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How to take charge of data encryption in the cloud era

(Image credit: Image Credit: Yuri Samoilov / Flickr)

Gradually but surely, cloud infrastructure and services are penetrating deeper into the corporate IT environment. Cloud computing is changing everything from how businesses operate, to how they connect, to how they develop and deliver software and services.

As organisations increase the amount of off-premise IT infrastructure they use, maintaining a high level of security and control over digital assets in the cloud becomes critical.

Security has been a key concern hindering the cloud migration trend in recent years. According to a 2017 cloud security survey conducted by Crowd Research Partners, security topped the list of cloud inhibitors, with 33 per cent of respondents marking security risks as one of the biggest barriers to cloud adoption in their organisations.

And while cloud security has many facets, one of the largest, most visible issues is the security and privacy of sensitive data. A range of highly publicised data leaks in recent years have resulted in financial loss, legal repercussions, resignation of top executives and damaged brand reputation. These events serve as an ongoing reminder of the importance of data security in the cloud.

Keeping secrets safe in the cloud

Without underestimating the significance of security, enforcing it on any data that reaches the cloud likely isn’t a practical or prudent goal for the typical cloud-minded organisation.

To implement cloud data security in an effective manner, the first step businesses should take is to assess what secrets are kept there that need protection. Secrets are essentially any data that if exposed would cause harm to the business.

Each organisation may own different types of secrets with various levels of sensitivity, including:

  • Sensitive Security Information (SSI) – Confidential business materials such as internal research and development documents or IT vulnerability assessment reports
  • Personally Identifiable Information (PII) – Any information that pertains to an individual, including names, addresses and social security numbers.
  • IT Systems Security Information – The information that makes up the technology infrastructure of a company, such as encryption keys, certificates, passwords, and cloud service access credentials.

Once the “what to protect” has been defined, the next step is “how to protect.” Among the tools and techniques available, encryption plays a vital role as a fundamental data security enabler.

Encryption has been used in IT for years to securely transmit sensitive information and store it in untrusted environments. Today, it is a mature technology with widely used, field-proven algorithms and methods. However, the implementation of encryption in the cloud does raise new challenges. It’s critical for organisations to be aware of potential security weaknesses that put their data at risk.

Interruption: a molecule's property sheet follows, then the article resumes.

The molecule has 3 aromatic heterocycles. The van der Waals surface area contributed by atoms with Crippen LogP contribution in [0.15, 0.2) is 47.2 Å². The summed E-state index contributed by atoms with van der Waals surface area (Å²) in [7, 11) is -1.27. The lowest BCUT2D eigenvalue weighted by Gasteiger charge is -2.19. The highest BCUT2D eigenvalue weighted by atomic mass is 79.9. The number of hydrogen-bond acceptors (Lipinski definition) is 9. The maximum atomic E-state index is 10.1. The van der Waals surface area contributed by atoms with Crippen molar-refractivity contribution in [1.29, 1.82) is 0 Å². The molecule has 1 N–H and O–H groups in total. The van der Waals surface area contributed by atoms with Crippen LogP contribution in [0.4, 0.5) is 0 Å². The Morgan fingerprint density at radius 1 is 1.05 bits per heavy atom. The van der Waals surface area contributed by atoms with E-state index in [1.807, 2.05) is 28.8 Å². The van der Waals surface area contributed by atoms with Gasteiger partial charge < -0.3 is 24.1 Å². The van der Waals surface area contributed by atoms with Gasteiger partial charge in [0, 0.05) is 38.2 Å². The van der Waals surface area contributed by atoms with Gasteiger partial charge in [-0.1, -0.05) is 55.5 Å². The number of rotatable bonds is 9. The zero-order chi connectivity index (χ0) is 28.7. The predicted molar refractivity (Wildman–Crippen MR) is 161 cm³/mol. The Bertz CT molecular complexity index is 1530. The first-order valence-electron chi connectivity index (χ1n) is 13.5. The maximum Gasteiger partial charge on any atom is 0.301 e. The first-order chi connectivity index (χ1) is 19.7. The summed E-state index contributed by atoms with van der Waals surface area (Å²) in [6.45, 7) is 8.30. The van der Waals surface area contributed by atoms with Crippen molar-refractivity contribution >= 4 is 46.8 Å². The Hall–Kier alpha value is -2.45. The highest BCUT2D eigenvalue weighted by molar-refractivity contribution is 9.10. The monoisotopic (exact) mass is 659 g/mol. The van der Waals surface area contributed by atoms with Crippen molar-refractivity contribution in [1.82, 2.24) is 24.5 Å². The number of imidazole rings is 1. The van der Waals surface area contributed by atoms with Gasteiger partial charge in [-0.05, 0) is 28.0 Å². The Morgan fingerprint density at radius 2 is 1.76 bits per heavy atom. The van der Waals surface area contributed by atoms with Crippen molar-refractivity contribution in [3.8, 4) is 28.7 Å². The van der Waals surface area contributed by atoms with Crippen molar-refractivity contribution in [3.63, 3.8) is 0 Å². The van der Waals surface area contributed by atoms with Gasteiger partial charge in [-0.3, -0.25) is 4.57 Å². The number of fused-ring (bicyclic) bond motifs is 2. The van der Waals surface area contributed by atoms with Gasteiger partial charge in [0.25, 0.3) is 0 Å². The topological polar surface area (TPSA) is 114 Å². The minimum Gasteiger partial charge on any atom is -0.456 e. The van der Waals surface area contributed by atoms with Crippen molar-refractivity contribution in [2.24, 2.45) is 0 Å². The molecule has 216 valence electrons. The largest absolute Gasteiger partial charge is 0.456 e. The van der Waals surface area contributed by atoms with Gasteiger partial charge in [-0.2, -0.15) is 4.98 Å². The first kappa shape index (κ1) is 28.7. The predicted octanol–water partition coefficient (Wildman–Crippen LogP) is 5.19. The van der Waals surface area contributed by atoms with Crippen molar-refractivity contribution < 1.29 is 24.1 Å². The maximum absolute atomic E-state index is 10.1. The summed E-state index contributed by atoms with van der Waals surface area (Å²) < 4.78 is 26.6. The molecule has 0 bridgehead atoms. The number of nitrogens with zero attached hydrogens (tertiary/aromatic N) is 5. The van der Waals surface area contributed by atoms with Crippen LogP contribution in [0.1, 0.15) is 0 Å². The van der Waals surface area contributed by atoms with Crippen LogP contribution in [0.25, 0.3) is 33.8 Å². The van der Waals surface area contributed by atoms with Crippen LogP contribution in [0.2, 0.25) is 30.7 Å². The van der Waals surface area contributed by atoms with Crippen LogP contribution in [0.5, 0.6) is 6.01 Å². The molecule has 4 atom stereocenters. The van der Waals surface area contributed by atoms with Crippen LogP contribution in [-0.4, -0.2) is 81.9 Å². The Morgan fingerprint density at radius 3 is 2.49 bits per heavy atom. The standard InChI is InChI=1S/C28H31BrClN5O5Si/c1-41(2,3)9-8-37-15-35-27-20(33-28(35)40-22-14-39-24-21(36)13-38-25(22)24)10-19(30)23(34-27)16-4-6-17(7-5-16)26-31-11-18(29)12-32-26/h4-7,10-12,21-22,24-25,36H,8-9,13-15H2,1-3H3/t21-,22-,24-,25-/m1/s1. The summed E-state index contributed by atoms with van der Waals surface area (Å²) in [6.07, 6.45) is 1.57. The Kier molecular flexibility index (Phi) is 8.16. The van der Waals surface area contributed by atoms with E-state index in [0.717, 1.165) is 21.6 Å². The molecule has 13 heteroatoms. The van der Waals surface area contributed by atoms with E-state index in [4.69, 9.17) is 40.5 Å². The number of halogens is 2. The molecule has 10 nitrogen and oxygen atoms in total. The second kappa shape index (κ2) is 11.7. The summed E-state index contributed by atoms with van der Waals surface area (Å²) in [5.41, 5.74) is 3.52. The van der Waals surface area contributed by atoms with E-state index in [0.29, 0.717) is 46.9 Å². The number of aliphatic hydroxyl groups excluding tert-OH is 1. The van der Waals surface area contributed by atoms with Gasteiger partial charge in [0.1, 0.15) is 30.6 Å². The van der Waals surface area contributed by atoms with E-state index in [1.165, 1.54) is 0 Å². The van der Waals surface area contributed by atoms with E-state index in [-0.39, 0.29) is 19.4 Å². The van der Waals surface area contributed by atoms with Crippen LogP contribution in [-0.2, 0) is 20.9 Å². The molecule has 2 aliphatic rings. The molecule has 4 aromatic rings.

The main encryption pitfalls

Repeating the old adage – security is only as strong as its weakest link. When it comes to protecting their data in the cloud, it’s essential that organisations address weak links in their encryption schemes to prevent breaches with potentially devastating consequences.

Following are some classic encryption pitfalls that businesses should avoid:

Not encrypting data in transit: If data is left unencrypted while in transit at any point, anyone could intercept and steal it. In transit can be between the cloud and a company’s on-premises data center or user devices, or between two separate clouds. It can also be within the cloud environment, for example in communication between two applications running on different servers.

Not encrypting data at rest: If data is not encrypted at rest, hackers could compromise it by gaining access to the storage. Examples of data leaks resulting from unprotected storage abound. One recent case was with Booz-Allen Hamilton, who left over 60,000 U.S. defense files including highly sensitive data, exposed on a publicly accessible Amazon cloud server.

Not protecting the encryption keys: One of the fundamental mistakes organisations make with encryption is leaving out protection of the keys. Encrypting data without proper key protection is like locking money in a safe and leaving the key on the counter for anyone to take. Even worse is insufficient protection of master keys, which can grant access to all of a company’s encryption keys in the cloud. In the Accenture data breach discovered in late 2017, for example, an unsecured Amazon Web Services (AWS) storage bucket revealed the company’s master access key for their account with AWS’ Key Management Service, potentially exposing all the keys managed in that service.